Carrying on a Storied Tradition

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By Carla DeFord

When Mike Swengel took over as director of the Mt. Zion High School show choirs in the fall of 2013, he hit the ground running – literally. Upon first meeting the members of his mixed-voice choir, the Swingsations, he took them out to the track and ran laps with them to show how physically demanding show choir is. By the end of the year he had not only maintained the 40-year tradition of artistic excellence at Mt. Zion, but he brought it to new heights. Last April, the Swingsations won the national championship at the FAME show choir competition, held at the Arie Crown Theater in Chicago – quite an accomplishment for the new guy in town.

Show choir is a collaborative art form that involves the efforts of the director, choreographer, parent boosters, and many others, but when the lights go down at a competition, it’s the students who create the performance. Swengel notes that in order to do their best, they have to be comfortable in class and onstage. He believes it’s his job to create an environment in which they feel safe and accepted. When that happens, says Swengel, a quality performance can emerge.

IMG_9106Choral Director: How did you first become involved with show choir?

Mike Swengel: My high school in Harvard, Illinois, did not have show choir. My first experience with it was in the fall of 2007, when I was an undergraduate at North Central College in Naperville, Illinois, and did my student teaching at Waubonsie Valley High School. I graduated in the spring of 2008 with a major in music and a minor in secondary education, and for two years I took a variety of jobs in music, such as assistant director of a men’s barbershop chorus, church minister of music, teacher of preschool music, rehearsal pianist, and music arranger. In 2010 I was hired to teach vocal music at the Milton, Wisconsin junior and senior high schools, and stayed for three years. Then I attended a conference and saw that a job was available at Mt. Zion, so I applied for it. I knew about Mt. Zion through my experience at Milton, which had two competitive show choirs, although they mostly competed locally (in Wisconsin, Illinois, and Iowa).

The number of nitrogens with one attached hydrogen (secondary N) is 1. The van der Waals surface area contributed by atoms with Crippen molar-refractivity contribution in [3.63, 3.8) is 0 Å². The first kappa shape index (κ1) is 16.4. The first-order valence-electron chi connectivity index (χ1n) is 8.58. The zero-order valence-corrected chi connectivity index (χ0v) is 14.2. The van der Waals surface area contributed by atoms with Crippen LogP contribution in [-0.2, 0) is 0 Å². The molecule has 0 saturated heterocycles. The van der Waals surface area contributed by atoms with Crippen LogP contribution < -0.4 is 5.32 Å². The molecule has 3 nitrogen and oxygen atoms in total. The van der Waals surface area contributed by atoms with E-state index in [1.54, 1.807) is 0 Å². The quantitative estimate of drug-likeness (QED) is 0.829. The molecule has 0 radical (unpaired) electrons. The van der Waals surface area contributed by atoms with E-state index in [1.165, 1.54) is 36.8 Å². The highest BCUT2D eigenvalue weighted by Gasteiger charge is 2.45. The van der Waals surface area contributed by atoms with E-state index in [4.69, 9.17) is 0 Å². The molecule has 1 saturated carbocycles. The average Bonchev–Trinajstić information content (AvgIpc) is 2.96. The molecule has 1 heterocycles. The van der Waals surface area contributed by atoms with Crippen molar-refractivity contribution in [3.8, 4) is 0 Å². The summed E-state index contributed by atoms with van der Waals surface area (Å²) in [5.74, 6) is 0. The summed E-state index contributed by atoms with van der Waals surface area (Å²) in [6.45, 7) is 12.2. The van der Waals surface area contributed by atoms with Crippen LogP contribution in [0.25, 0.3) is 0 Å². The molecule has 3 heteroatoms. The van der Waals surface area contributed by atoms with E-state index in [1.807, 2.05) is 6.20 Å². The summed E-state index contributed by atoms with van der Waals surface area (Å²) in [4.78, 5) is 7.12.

I was aware of the success of the Mt. Zion show choir program and its history, which goes back over 40 years, although their choir wasn’t named “Swingsations” until 1977. When I got the job, it was very exciting. I moved to Mt. Zion with my family in August, only five days before school started. We’d just found out that my wife was pregnant with our second child. It was a whirlwind summer.

CD: Tell me about the Mt. Zion show choir program.